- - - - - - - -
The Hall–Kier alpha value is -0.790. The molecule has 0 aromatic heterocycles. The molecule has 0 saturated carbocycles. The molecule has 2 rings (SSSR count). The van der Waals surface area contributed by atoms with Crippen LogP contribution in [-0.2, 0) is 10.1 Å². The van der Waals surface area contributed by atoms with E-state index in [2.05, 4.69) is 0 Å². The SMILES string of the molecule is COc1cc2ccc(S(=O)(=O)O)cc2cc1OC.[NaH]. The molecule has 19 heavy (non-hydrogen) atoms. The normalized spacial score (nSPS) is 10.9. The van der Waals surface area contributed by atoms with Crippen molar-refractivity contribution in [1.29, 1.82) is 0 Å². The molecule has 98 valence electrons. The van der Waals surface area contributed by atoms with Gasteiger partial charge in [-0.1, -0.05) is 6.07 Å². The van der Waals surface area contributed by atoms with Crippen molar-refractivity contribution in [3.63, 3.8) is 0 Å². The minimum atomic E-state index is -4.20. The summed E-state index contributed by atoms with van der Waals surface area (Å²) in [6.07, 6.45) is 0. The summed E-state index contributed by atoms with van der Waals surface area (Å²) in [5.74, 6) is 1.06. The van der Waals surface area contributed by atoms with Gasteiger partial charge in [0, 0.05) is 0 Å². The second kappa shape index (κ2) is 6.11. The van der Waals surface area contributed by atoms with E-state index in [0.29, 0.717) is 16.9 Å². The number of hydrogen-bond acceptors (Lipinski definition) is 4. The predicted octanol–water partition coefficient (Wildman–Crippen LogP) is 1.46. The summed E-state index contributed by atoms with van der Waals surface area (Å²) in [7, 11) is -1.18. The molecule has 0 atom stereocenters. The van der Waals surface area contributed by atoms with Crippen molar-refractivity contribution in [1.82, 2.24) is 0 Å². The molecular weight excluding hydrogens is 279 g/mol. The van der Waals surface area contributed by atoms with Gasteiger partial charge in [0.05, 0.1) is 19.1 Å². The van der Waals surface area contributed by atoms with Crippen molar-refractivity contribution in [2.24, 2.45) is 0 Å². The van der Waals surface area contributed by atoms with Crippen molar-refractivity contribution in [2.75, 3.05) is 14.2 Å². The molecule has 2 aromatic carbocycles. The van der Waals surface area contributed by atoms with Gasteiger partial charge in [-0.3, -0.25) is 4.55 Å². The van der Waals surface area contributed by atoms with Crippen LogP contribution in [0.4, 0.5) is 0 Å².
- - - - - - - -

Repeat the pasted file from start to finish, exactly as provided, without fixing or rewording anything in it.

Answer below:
The Hall–Kier alpha value is -0.790. The molecule has 0 aromatic heterocycles. The molecule has 0 saturated carbocycles. The molecule has 2 rings (SSSR count). The van der Waals surface area contributed by atoms with Crippen LogP contribution in [-0.2, 0) is 10.1 Å². The van der Waals surface area contributed by atoms with E-state index in [2.05, 4.69) is 0 Å². The SMILES string of the molecule is COc1cc2ccc(S(=O)(=O)O)cc2cc1OC.[NaH]. The molecule has 19 heavy (non-hydrogen) atoms. The normalized spacial score (nSPS) is 10.9. The van der Waals surface area contributed by atoms with Crippen molar-refractivity contribution in [1.29, 1.82) is 0 Å². The molecule has 98 valence electrons. The van der Waals surface area contributed by atoms with Gasteiger partial charge in [-0.1, -0.05) is 6.07 Å². The van der Waals surface area contributed by atoms with Crippen molar-refractivity contribution in [3.63, 3.8) is 0 Å². The minimum atomic E-state index is -4.20. The summed E-state index contributed by atoms with van der Waals surface area (Å²) in [6.07, 6.45) is 0. The summed E-state index contributed by atoms with van der Waals surface area (Å²) in [5.74, 6) is 1.06. The van der Waals surface area contributed by atoms with Gasteiger partial charge in [0, 0.05) is 0 Å². The second kappa shape index (κ2) is 6.11. The van der Waals surface area contributed by atoms with E-state index in [0.29, 0.717) is 16.9 Å². The number of hydrogen-bond acceptors (Lipinski definition) is 4. The predicted octanol–water partition coefficient (Wildman–Crippen LogP) is 1.46. The summed E-state index contributed by atoms with van der Waals surface area (Å²) in [7, 11) is -1.18. The molecule has 0 atom stereocenters. The van der Waals surface area contributed by atoms with Crippen molar-refractivity contribution in [1.82, 2.24) is 0 Å². The molecular weight excluding hydrogens is 279 g/mol. The van der Waals surface area contributed by atoms with Gasteiger partial charge in [0.05, 0.1) is 19.1 Å². The van der Waals surface area contributed by atoms with Crippen molar-refractivity contribution in [2.24, 2.45) is 0 Å². The van der Waals surface area contributed by atoms with Crippen molar-refractivity contribution in [2.75, 3.05) is 14.2 Å². The molecule has 2 aromatic carbocycles. The van der Waals surface area contributed by atoms with Gasteiger partial charge in [-0.3, -0.25) is 4.55 Å². The van der Waals surface area contributed by atoms with Crippen LogP contribution in [0.4, 0.5) is 0 Å².